The following are intended to aid in preventing bugs.

Tools & methods to mitigate against Skill-based errors in bug prevention:

  • Code base and architecture [latent]
  • Automated test coverage [active]
  • Manual test coverage [active]
  • Unit, feature, integration, system, and story tests [active]
  • TDD / ATDD / BDD / FDD practices [active]
  • Code reviews [active]
  • Pair Programming [active]
  • Performance testing [active]
  • Software development framework / methodology (ie, Scrum, Kanban, DevOps, etc.) [latent]

Tools & methods to mitigate against Knowledge-based errors in bug prevention:

  • Education & background [latent]
  • Recruiting and hiring practices [active]
  • New-hire Onboarding [active]
  • Performance feedback & professional development [active]
  • Design documents [active]
  • Definition of Done [active]
  • User Story Acceptance Criteria [active]
  • Code reviews [active]
  • Pair Programming [active]
  • Information Radiators [latent]

Detection is the term for the ways in which we find bugs, hopefully in the development environment but this phase would also include certification if your organization has a certification / QA phase. The primary focus of detection methods is to ensure no bugs escape into production. As such, the entire software certification system itself may be considered one, large, active layer of error trapping. In fact, in many enterprise companies, the certification or QA team (if you have one) is actually the last line of defense.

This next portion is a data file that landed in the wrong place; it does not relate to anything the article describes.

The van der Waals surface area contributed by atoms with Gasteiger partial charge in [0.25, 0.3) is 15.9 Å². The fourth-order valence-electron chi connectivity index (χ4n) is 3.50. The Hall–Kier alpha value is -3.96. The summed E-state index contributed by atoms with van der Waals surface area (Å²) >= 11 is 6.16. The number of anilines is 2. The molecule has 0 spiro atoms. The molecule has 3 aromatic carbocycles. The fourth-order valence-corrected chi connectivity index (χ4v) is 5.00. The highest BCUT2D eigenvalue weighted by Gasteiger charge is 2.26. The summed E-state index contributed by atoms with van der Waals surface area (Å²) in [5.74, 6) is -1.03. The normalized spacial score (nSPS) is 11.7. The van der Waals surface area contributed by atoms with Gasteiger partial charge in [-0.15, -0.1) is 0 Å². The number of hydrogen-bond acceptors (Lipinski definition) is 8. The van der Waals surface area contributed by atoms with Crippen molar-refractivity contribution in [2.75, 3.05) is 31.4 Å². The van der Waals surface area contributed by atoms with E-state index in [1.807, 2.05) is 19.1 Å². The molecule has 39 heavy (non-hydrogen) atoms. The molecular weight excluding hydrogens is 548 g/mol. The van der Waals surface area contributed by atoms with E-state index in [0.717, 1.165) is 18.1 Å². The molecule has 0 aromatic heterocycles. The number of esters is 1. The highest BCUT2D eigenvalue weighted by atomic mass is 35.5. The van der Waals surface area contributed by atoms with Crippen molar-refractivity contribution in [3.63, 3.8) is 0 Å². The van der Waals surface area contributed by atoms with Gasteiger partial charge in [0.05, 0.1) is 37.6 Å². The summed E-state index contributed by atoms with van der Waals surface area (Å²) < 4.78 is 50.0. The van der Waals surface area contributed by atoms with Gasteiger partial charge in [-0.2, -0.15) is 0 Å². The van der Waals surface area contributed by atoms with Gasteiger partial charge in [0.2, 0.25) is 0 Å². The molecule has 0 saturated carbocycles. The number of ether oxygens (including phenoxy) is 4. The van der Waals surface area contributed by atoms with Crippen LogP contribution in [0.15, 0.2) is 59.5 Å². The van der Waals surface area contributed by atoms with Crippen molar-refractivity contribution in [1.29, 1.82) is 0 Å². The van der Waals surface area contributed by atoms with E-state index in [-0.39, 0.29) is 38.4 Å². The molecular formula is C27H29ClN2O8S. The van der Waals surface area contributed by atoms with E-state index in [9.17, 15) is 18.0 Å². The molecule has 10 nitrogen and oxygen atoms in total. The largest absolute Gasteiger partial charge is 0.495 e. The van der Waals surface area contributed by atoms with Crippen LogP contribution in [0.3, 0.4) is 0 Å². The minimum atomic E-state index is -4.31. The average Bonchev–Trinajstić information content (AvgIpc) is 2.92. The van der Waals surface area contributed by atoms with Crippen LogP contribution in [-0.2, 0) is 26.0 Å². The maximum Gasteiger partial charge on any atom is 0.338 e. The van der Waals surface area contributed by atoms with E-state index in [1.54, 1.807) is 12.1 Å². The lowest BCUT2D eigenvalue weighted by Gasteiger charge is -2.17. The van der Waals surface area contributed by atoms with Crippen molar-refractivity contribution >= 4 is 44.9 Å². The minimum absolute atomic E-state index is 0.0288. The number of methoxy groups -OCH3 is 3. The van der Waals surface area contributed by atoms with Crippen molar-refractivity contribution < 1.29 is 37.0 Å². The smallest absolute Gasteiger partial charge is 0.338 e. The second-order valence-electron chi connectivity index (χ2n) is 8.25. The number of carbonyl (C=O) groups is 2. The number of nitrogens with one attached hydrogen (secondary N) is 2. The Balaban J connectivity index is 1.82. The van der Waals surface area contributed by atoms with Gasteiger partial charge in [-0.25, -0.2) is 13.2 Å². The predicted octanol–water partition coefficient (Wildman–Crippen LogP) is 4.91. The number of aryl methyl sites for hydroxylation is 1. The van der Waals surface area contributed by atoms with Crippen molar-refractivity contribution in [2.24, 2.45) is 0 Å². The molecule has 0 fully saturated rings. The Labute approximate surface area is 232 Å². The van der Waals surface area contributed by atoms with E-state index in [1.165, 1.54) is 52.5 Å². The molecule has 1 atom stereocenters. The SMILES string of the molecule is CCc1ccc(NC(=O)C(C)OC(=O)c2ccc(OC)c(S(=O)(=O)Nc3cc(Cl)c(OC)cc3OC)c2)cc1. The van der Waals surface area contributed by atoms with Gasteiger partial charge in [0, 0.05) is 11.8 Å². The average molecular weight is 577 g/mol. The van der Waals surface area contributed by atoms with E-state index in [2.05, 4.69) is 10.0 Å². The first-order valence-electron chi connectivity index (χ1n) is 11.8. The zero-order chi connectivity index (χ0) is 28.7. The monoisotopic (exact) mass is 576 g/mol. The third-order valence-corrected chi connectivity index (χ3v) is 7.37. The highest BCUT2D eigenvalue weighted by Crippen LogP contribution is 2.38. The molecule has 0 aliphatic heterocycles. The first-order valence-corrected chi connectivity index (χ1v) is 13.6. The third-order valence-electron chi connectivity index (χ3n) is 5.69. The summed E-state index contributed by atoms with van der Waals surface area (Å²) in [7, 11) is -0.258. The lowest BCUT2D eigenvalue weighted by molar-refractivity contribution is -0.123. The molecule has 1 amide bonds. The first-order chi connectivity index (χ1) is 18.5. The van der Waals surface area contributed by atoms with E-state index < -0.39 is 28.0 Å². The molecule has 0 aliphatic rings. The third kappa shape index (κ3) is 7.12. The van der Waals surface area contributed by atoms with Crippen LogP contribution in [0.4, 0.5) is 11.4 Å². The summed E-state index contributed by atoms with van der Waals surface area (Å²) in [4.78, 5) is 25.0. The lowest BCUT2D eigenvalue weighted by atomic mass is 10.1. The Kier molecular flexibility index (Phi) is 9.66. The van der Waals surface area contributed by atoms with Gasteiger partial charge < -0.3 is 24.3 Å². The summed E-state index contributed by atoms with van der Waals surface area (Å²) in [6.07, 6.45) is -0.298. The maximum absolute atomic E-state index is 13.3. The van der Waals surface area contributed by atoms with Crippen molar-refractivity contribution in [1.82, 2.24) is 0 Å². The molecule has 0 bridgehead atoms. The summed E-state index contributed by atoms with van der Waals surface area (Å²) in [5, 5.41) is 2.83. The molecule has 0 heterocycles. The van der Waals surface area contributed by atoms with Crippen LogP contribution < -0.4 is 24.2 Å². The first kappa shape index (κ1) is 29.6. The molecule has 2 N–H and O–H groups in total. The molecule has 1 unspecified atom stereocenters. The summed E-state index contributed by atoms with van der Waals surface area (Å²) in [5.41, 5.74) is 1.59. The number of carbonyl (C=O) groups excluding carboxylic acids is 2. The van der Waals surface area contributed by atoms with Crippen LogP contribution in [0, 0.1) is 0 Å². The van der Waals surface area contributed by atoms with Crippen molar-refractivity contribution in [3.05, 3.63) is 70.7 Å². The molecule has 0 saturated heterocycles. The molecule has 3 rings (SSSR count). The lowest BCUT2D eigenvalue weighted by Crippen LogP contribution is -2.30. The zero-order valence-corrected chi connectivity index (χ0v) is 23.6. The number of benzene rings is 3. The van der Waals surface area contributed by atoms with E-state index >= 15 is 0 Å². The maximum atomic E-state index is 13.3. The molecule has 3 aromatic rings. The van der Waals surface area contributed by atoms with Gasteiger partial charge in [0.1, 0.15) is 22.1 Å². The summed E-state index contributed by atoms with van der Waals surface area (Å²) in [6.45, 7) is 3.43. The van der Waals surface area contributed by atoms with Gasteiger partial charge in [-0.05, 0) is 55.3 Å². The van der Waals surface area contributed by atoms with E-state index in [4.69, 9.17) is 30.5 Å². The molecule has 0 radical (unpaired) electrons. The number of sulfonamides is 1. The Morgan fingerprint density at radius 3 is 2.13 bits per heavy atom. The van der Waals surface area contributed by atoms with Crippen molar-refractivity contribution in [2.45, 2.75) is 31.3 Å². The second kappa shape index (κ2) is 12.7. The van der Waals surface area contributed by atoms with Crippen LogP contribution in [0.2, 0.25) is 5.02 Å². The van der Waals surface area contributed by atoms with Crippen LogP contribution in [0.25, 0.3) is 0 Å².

The following are intended to aid in detecting bugs:

Tools & methods to mitigate against Skill-based errors in detecting bugs:

  • Automated test coverage [active]
  • Manual test coverage [active]
  • Unit, feature, integration, system, and story tests [active]
  • TDD / ATDD / BDD / FDD practices [active]
  • Release certification testing [active]
  • Performance testing [active]
  • User Story Acceptance Criteria [active]
  • User Story “Done” Criteria [active]
  • Bug tracking software [active]
  • Triage reports [active]

Tools & methods to mitigate against Knowledge-based errors in detecting bugs:

  • Education & background [latent]
  • Professional development (individual / organizational) [latent / active]
  • Code reviews [active]
  • Automated & manual test coverage [active]
  • Unit, feature, integration, system, story tests [active]

When bugs “escape” the preventative measures of your Defense-in-depth system and are discovered in either the development or production environment, a root cause analysis should be conducted on your system based on the nature of the bug and how it could have been prevented and / or detected earlier. Based upon the findings of your root cause analysis, your system can be improved in specific, meaningful ways to increase both its robustness and resilience.

How an organization should, specifically, conduct root cause analysis, analyze risk and make purposeful decisions about risk, and how they should improve their system is the subject of part 3 in this series, available here.

 

Chris Alexander is a former U.S. Naval Officer who was an F-14 Tomcat flight officer and instructor. He is Co-Founder and Executive Team Member of AGLX Consulting, creators of the High-Performance Teaming™ model, a Scrum Trainer, Scrum Master, and Agile Coach.